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One reason is due to different cultures within the workplace. Multiple-cultural flight crewmembers can lead to misunderstanding and miscommunication but training will help crew members understand other cultures by improving communication skills between workers. According to ERAU (2009), “today CRM is required training or all airline operations, as per Advisory Circular 120-51D”. A study was conducted using the simple random sample of participants selected for a survey. Participants were Saudi Arabian airline pilots and flight attendants with multi-cultural background. The survey was to collect information on participant’s perception toward CRM training. Results of the survey concluded that majority of both crews viewed training as beneficial to communication also with crewmembers working and performing together effectively.RecommendationsAll research conducted has shown human factors to be a serious threat to aviation safety, however, research also identified resources that can reduce accidents and incidents. Recommendations would be to continue to review safety programs, review safety advocacy programs, and training. Continuation of the award programs is also beneficial due to the incentives it provides for employees. Also, an asset to safety is the Title 14 of the CFR. The Federal Aviation Regulations regulates pilot training; protects pilots, passengers, flight attendants, etc; promotes safe aviation operations. As mentioned previously, human factor relatedaccidents and incidents cannot be prevented 100 percent but are preventable; with continued use of all resources such as the ones mentioned can reduce them. 15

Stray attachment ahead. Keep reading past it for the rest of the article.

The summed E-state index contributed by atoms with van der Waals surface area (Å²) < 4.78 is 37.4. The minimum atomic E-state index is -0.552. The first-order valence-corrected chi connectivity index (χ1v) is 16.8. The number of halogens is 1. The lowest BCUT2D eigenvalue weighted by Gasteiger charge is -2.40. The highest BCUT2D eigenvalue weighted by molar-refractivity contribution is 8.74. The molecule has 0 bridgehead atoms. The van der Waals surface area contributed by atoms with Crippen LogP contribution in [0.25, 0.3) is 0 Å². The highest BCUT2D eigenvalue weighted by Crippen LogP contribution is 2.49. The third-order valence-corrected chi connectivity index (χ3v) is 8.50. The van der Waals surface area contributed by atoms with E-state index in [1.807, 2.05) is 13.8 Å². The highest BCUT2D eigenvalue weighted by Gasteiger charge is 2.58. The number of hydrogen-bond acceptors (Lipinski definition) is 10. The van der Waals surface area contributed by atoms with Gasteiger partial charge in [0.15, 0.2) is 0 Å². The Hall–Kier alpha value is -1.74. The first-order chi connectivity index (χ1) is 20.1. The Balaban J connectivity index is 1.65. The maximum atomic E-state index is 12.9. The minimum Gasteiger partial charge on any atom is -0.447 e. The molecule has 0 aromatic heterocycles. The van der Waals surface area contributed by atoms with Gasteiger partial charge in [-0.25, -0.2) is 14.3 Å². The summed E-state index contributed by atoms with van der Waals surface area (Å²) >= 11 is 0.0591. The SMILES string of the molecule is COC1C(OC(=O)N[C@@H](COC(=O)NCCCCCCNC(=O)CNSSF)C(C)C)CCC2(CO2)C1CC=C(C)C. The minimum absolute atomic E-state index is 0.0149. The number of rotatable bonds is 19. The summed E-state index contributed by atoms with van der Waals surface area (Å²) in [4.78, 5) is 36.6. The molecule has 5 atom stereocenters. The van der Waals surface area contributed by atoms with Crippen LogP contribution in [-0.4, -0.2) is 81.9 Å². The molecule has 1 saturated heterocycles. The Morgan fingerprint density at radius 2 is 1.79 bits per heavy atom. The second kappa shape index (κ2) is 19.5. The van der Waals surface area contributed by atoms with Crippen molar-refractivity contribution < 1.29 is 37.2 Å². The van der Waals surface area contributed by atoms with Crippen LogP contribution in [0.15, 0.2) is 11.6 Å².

ASSESSING THE HUMAN FACTORSReferencesAlcohol [Chart]. (n.d.). Federal Aviation Administration. Retrieved from hak_ch17.pdfAviation Safety Network. (n.d.). ICAO Circular 153-AN/56, 22-68. Retrieved from Caldwell et al. (2009). Description of the problem. Fatigue countermeasures in aviation, 80, 29. doi: 10.3357/asem.2435.2009Causes of aviation accidents [Chart]. (2007). Retrieved from Drugs [Chart]. (n.d.). Federal Aviation Administration. Retrieved from hak_ch17.pdfEndsley, M. R., & Garland, D. J. (2000). Situation awareness analysis and measurement. Mahwah, NJ: Lawrence Erlbaum Associates, Inc. Embry-Riddle Aeroautical University. (2009). Multi-Cultural Factors in the Crew Resource Management Environment: Promoting Aviation Safety for Airline Operations. Retrieved from Federal Aviation Administration. (n.d.). Alcohol. In Aeromedical factors, 17(15). Retrieved from hak_ch17.pdfFederal Aviation Administration. (n.d.). Fatigue in Aviation. [Brochure]. Retrieved from Federal Aviation Administration. (2017).